Researchers have found a potential new weapon in the fight against melanoma which could help treat late-stage cancers that are resistant to existing drugs.
The method involves knocking out one of the survival pathways of cancer cells, and was developed by researchers from the Babraham Institute, pharmaceutical company AstraZeneca and the Cancer Research UK Cambridge Centre.
Researchers say it is effective at triggering tumour cell death and delaying treatment resistance in the deadliest form of skin cancer.
Lead researcher Mathew Sale from the Babraham Institute said the study demonstrated melanoma cells were "addicted" to a protein, MCL1, for survival - but only when they are treated with existing drugs.
Dr Sale said treatments that target the MCL1 protein in conjunction with existing drugs can be more effective than existing drugs alone.
"By targeting both vulnerabilities at the same time we can kill melanoma cells, causing greater inhibition of tumour growth over a longer time period," he said.
Cancer cells can rely on various "survival proteins" to stay alive despite the effect of treatment.
So far researchers have not been able to isolate which of these proteins are used by melanoma cells, but the study published in Nature Communications found that melanoma cells rely on the MCL1 protein.
MCL1 is critical for the cells to survive when exposed to standard drugs that inhibit other proteins, such as trametinib or vemurafenib.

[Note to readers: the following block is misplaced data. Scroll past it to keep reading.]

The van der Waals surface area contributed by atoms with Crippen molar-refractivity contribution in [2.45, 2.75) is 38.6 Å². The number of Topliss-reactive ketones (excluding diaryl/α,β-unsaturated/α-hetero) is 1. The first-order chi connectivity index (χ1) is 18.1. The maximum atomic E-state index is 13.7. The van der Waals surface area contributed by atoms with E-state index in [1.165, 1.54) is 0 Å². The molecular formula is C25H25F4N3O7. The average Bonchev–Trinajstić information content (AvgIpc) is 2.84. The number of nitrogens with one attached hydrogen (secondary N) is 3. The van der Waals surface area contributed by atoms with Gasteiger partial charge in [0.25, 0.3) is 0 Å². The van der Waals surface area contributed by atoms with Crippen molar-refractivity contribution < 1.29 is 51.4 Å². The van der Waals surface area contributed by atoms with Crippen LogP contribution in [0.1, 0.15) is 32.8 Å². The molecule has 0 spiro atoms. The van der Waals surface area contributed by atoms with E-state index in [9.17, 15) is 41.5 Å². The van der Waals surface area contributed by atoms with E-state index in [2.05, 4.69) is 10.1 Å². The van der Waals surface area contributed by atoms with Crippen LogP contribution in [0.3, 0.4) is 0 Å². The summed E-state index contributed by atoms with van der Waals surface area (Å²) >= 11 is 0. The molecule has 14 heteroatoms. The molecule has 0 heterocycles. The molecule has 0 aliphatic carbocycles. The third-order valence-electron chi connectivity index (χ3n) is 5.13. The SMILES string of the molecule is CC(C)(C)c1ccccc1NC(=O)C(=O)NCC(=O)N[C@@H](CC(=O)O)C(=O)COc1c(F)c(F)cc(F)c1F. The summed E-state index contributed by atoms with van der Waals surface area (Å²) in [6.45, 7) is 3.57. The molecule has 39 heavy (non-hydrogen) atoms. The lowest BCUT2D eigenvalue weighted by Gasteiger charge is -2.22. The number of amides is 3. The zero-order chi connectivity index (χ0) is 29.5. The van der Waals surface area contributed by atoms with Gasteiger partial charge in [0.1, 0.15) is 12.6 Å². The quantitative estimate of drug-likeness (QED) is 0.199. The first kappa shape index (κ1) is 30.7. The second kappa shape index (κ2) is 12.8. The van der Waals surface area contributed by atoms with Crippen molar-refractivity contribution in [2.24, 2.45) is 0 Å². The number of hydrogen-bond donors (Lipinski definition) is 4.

Researchers used an MCL1 antagonist in the lab and showed that by blocking MCL1, the agent disabled the back-up survival system in melanoma cells.
Combining it with a treatment like vemurafenib had a double effect against cancer cells, eliminating them more effectively.
The drug combination also worked by reducing, or sometimes eliminating, melanoma tumours derived from patients and grown in mice.
Group leader at the Babraham Institute Simon Cook said the study was based on more than a decade of research.
"This study stems from 15 years of basic research in which we have sought to understand the normal signals that control whether a cell lives or dies," he said.
"... Thanks to a long-standing partnership with AstraZeneca and the Cancer Research UK Cambridge Centre we were able to translate this basic research to understand and potentially better treat melanoma."
Australian Associated Press